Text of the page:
Quality assurance workers at Raven Software announced they are forming a union and want Activision Blizzard to voluntarily recognize it. The company stated it is “carefully reviewing the request".
Quality assurance workers at Activision Blizzard's Raven Software announced they are forming a union with the Communication Workers of America (CWA). Raven's employees who were responsible for Call of Duty: Warzone wanted the company to voluntarily recognize their group called the Game Workers Alliance.
According to the Raven Software employees, the Game Workers Alliance includes 78 percent in the quality assurance division of Raven. Previously, more than 60 Raven employees resigned in December to protest the studio’s decision to lay off 12 of their co-workers. Since then, some of the Raven staff have been on strike demanding the company to reverse the layoffs.
Erin Hall, a Raven quality assurance worker who participated in organizing the new union, shared that she hoped that unionizing would bring better job security. "This is just the best thing for us and our company going forward, for us to have a voice,” she said. Another Raven employee, QA tester Becka Aigner, spoke: “Today, I am proud to join with a supermajority of my fellow workers to build our union, Game Workers Alliance (CWA). ... We want to make sure that the passion from these workers is accurately reflected in our workplace and the content we make. Our union is how our collective voices can be heard by leadership.”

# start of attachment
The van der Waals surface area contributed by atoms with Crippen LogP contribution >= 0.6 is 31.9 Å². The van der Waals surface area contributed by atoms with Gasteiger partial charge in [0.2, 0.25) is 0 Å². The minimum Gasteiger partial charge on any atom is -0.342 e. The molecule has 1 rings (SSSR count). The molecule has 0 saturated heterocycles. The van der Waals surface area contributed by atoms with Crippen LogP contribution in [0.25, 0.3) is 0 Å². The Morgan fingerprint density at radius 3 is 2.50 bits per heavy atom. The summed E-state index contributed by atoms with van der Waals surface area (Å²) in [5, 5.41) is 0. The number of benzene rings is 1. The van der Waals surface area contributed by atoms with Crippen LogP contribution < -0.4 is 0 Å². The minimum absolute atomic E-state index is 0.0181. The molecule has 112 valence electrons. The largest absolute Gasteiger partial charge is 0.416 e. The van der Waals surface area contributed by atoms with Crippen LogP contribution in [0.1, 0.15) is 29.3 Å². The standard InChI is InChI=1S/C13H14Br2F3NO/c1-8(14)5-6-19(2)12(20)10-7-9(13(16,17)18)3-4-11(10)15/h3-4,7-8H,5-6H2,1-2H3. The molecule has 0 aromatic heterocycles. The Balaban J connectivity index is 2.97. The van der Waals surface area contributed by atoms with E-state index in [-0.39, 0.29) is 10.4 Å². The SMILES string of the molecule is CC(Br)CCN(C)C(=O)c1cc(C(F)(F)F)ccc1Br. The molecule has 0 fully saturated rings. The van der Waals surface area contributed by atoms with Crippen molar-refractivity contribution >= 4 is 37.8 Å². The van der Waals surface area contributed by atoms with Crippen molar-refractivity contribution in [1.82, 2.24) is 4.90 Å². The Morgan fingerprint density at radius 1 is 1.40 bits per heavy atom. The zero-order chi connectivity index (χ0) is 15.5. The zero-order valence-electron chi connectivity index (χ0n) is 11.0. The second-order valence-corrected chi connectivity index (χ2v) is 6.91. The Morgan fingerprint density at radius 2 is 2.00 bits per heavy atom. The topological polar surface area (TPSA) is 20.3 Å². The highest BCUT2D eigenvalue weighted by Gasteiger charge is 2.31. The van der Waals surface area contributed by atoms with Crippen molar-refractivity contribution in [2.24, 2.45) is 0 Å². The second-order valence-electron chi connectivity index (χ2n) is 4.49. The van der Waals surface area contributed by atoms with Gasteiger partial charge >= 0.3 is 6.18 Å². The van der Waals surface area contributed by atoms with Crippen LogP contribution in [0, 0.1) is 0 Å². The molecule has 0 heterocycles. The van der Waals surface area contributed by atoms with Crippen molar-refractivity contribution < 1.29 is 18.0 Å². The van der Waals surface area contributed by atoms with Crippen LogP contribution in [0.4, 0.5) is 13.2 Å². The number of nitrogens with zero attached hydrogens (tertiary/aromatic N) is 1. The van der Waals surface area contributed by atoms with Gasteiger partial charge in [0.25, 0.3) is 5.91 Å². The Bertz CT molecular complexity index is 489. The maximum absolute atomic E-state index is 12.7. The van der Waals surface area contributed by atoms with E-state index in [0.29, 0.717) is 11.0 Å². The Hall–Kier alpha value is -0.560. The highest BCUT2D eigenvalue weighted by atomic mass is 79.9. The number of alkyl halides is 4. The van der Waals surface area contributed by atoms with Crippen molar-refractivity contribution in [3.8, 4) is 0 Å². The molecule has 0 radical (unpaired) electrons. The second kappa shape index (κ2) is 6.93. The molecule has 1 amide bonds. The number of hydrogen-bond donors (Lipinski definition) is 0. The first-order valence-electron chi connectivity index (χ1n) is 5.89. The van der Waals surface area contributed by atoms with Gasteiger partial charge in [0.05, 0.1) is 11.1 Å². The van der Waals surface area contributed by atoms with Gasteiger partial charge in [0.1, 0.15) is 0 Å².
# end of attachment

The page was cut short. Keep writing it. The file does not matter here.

As the CWA representative reported in an interview with Polygon, Activision Blizzard has not cooperated with the union yet. CWA also reported the company “used surveillance and intimidation tactics, including hiring notorious union busters, to silence workers.” Activision Blizzard later issued a statement where it said the company was “carefully reviewing the request for voluntary recognition from the CWA". "While we believe that a direct relationship between the company and its team members delivers the strongest workforce opportunities, we deeply respect the rights of all employees under the law to make their own decisions about whether or not to join a union," Activision stated.
Last Tuesday, Microsoft announced its ambition to acquire Activision Blizzard including Raven Software for $68.7 billion. When the deal is finalized in 2023, Activision Blizzard employees will report to Microsoft Gaming CEO Phil Spencer. Bobby Kotick will remain as Activision Blizzard CEO until then, although, currently, the workers request his resignation in consequence of numerous lawsuits and federal investigations into the company's working culture.